Islamic State (IS) militants on October 28 launched a surprise attack on al-Fuqaha, a small town in central Libya, killing at least four people, including the mayor’s son and two police officers, and kidnapping 10 others. Both the UN Support Mission in Libya (UNSMIL) and the U.S. Embassy strongly condemned the deadly attack and called for the immediate release of those kidnapped. The attack is the second major terrorist incident in two months, reflecting IS’s commitment to the guerrilla warfare strategy it has adopted in Libya after the loss of its coastal stronghold of Sirte in December 2016.
In a statement from its Amaq news agency, IS claimed credit for the attack against “Haftar’s apostate militias,” a derogatory phrase used by Islamists to describe the Libya National Army (LNA) led by General Khalifa Haftar. IS also claimed responsibility for a suicide bombing and an explosion targeting a vehicle that was in pursuit of its fighters. The group did not provide the exact number of casualties.
The eastern-based LNA, which has launched a wide-scale military operation against foreign-armed groups, responded to the attack, but IS militants fled. According to the LNA spokesperson, the assailants also torched the local police station, five houses, and three vehicles.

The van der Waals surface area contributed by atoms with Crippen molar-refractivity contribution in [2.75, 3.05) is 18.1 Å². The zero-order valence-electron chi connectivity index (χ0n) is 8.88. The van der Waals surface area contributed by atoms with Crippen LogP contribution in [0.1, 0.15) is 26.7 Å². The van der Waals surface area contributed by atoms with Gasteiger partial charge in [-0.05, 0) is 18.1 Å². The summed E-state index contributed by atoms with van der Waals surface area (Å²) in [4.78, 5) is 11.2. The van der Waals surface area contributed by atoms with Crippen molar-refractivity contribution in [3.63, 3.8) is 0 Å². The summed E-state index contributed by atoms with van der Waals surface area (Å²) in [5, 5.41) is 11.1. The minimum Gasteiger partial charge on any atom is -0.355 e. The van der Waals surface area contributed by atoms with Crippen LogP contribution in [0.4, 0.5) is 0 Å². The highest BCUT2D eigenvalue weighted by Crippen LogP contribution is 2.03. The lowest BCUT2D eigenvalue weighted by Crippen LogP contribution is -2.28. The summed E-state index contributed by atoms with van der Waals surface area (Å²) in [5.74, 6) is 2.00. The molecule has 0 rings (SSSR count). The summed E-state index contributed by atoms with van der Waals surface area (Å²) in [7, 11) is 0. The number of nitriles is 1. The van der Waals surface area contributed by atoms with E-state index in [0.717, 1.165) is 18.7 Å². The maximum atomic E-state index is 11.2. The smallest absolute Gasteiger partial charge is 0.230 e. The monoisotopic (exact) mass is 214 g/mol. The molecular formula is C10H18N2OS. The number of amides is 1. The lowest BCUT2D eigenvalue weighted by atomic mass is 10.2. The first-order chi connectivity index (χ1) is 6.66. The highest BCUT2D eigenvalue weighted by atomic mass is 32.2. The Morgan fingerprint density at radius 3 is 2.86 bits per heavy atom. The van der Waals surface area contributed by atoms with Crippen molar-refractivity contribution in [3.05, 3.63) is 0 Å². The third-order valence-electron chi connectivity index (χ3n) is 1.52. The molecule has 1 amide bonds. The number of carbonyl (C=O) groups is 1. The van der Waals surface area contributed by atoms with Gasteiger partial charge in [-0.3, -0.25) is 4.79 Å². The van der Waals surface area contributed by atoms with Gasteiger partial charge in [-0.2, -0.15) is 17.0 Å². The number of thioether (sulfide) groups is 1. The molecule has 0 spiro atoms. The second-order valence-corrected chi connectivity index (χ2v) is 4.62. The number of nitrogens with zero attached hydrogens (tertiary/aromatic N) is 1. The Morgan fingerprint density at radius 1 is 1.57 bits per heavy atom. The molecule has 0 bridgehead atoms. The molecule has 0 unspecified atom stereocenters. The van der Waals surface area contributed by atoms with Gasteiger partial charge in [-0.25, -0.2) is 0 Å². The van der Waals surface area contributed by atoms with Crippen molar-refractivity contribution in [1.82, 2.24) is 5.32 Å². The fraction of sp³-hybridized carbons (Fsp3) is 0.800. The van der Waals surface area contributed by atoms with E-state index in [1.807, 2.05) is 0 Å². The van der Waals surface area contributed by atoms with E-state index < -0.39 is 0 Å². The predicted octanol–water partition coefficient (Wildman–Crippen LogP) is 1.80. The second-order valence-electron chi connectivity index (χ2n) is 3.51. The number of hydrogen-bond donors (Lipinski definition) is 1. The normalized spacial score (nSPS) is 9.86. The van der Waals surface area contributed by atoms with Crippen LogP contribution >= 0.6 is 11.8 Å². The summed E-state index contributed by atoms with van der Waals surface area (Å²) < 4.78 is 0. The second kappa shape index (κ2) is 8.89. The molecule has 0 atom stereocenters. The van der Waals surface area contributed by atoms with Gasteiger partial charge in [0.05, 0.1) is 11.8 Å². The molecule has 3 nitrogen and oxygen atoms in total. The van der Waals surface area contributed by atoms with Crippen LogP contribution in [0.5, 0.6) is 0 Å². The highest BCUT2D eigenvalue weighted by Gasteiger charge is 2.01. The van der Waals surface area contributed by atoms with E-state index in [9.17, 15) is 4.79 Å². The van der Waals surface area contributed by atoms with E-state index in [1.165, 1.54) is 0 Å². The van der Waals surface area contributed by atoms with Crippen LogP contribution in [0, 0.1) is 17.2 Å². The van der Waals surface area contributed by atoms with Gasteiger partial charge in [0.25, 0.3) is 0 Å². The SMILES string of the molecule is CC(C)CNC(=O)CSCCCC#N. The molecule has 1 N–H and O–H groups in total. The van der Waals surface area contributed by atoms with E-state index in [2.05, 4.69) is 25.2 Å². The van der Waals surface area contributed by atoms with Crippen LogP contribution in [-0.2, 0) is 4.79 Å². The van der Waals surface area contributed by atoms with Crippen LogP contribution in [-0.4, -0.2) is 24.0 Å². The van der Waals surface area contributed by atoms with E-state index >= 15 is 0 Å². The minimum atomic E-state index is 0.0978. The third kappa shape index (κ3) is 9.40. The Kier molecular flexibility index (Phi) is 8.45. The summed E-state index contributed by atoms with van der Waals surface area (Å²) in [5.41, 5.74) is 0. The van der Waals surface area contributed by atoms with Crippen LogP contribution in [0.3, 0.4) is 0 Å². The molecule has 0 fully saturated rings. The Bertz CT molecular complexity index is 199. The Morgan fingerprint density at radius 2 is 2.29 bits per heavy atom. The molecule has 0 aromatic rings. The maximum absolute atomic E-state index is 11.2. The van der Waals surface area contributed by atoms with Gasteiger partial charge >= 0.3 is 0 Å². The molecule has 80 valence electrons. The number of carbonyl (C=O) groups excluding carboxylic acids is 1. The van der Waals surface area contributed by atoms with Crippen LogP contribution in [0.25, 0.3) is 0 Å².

In 2015 and 2016, IS adopted a strategy of controlling territory in Libya. However, after a U.S.-led campaign drove out its militants from Sirte, the group shifted to guerrilla operations in remote areas and suicide attacks in major cities, exploiting political divisions and militia violence. In 2017, IS reportedly set up a “desert army.”
The al-Fuqaha attack reflects the instability of Libya’s central region amid a surge in attacks against LNA forces and civilians by IS and other armed groups coming from Sudan and Chad. IS-led attacks have repeatedly targeted al-Fuqaha. In August 2017, IS beheaded 11 people, including nine LNA fighters, in Jufra district, where al-Fuqaha is situated.
Despite UN-backed efforts to reconcile the two main political bodies, namely the UN-backed Government of National Accord (GNA) and eastern-based House of Representatives (HoR), Libya’s persistent volatility is likely to provide IS a fertile ground to rebuild. To prevent an IS comeback, the United States should work with the internationally recognized GNA and other responsible parties to unify counterterrorism efforts, avoid futile rivalries, and reach a durable solution under the auspices of the UNSMIL. Short of intervention, this is likely the best way to counter IS and armed groups attempting to exploit political divisions or further undermine Libya’s stability and security.